Every autumn I notice things growing in other peoples gardens that fill me with regret: that I hadn’t planted them in my own. Today it’s dahlias. Why don’t I have a garden full of dahlias so I could go and pick a huge bunch of right now? That’s where dahlias really shine, in autumn bouquets.
The chef at my local greasy spoon has a bountiful flower garden, and he brings bunches of whatever is in bloom to brighten the restaurant. Pots of hot pink, orange and red dahlias line the counter right now. He must have a serious collection. Dahlia flowers are extravagant, and come in many different shapes and colours. I am determined to find a place for some dahlias next year, even tucked into my vegetable garden.
My challenge with dahlias in the past was finding a spot sunny enough, as they must have full sun. I’ve grown them in pots, in sunny spots, with mixed success, as they were in a hard-to-water place and I wasn’t great at maintaining them. Dahlia leaves and stems are fleshy and don’t appreciate being dried out, especially when they are making buds. I have seen them grown that way in other peoples gardens though, with good results. One planter of Bishop of Langraff dahlia and red Crocosmia was particularly memorable. Very large pots work best.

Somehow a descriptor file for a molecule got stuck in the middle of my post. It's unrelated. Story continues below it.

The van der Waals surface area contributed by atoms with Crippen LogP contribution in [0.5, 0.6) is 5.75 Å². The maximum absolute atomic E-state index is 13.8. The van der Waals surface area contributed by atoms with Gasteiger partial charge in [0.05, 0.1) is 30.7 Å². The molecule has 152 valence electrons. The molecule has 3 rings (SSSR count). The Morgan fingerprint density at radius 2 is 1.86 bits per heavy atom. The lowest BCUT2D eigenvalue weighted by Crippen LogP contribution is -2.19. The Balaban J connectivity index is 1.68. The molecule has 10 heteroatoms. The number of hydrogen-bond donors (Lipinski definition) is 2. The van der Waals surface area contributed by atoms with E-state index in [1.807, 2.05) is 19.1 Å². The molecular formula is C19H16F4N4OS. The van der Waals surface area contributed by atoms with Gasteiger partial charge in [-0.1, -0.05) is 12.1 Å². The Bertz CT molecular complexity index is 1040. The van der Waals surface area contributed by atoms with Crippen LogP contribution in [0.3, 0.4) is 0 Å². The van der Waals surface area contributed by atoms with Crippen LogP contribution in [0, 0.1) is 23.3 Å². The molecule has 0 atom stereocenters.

This summer I saw gardens in South Carolina. Southern gardens often elicit Zone Envy, and it was the case here, as their dahlias stay in place all year round, and multiply. Magnificent! And easy! That’s our challenge with dahlias: they aren’t hardy in zone 6 Toronto, so roots must be dug up in the fall and replanted in the spring.
In past years I’ve dug up my dahlia bulbs, but never got the hang of overwintering them, mainly through disorganization. I would forget that I had put them in a random shoebox, then discover them too late, all dried up. I think the secret is to make a plan, write down the storage spot in the garden journal, (of course you have one) and label like crazy. Dahlias are so delightful at this time of the year, when much of the garden has faded, that a little extra effort is worth it. The other important part is remembering to buy the tuberous roots in the spring. That’s going in my garden journal right now. In the meantime, I’m looking at tulips.